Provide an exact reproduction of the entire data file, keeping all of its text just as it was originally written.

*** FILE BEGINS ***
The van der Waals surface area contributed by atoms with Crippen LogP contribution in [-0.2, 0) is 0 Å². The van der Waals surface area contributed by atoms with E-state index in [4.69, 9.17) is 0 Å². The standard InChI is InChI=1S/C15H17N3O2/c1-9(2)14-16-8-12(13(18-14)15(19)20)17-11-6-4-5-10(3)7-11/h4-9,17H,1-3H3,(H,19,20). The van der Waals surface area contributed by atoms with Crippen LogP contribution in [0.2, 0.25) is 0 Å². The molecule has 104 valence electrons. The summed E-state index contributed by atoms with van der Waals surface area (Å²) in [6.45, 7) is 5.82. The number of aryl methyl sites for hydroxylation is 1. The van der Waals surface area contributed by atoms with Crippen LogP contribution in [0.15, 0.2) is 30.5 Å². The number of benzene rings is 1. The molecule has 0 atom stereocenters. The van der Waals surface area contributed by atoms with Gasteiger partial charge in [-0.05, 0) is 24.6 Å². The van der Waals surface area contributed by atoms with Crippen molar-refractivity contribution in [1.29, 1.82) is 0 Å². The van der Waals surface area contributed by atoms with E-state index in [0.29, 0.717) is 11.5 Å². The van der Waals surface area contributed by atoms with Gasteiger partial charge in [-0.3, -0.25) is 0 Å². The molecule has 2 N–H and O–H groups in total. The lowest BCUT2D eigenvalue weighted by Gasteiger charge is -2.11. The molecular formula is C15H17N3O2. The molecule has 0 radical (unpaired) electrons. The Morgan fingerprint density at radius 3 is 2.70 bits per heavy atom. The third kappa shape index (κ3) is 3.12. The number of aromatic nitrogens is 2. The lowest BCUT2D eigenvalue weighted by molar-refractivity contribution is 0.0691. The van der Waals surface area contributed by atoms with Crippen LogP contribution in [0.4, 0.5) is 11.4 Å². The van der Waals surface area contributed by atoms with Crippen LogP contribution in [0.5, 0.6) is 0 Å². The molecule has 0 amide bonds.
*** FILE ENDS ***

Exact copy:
The van der Waals surface area contributed by atoms with Crippen LogP contribution in [-0.2, 0) is 0 Å². The van der Waals surface area contributed by atoms with E-state index in [4.69, 9.17) is 0 Å². The standard InChI is InChI=1S/C15H17N3O2/c1-9(2)14-16-8-12(13(18-14)15(19)20)17-11-6-4-5-10(3)7-11/h4-9,17H,1-3H3,(H,19,20). The van der Waals surface area contributed by atoms with Crippen LogP contribution in [0.2, 0.25) is 0 Å². The molecule has 104 valence electrons. The summed E-state index contributed by atoms with van der Waals surface area (Å²) in [6.45, 7) is 5.82. The number of aryl methyl sites for hydroxylation is 1. The van der Waals surface area contributed by atoms with Crippen LogP contribution in [0.15, 0.2) is 30.5 Å². The number of benzene rings is 1. The molecule has 0 atom stereocenters. The van der Waals surface area contributed by atoms with Gasteiger partial charge in [-0.05, 0) is 24.6 Å². The van der Waals surface area contributed by atoms with Crippen molar-refractivity contribution in [1.29, 1.82) is 0 Å². The van der Waals surface area contributed by atoms with E-state index in [0.29, 0.717) is 11.5 Å². The van der Waals surface area contributed by atoms with Gasteiger partial charge in [-0.3, -0.25) is 0 Å². The molecule has 2 N–H and O–H groups in total. The lowest BCUT2D eigenvalue weighted by Gasteiger charge is -2.11. The molecular formula is C15H17N3O2. The molecule has 0 radical (unpaired) electrons. The Morgan fingerprint density at radius 3 is 2.70 bits per heavy atom. The third kappa shape index (κ3) is 3.12. The number of aromatic nitrogens is 2. The lowest BCUT2D eigenvalue weighted by molar-refractivity contribution is 0.0691. The van der Waals surface area contributed by atoms with Crippen LogP contribution in [0.4, 0.5) is 11.4 Å². The van der Waals surface area contributed by atoms with Crippen LogP contribution in [0.5, 0.6) is 0 Å². The molecule has 0 amide bonds.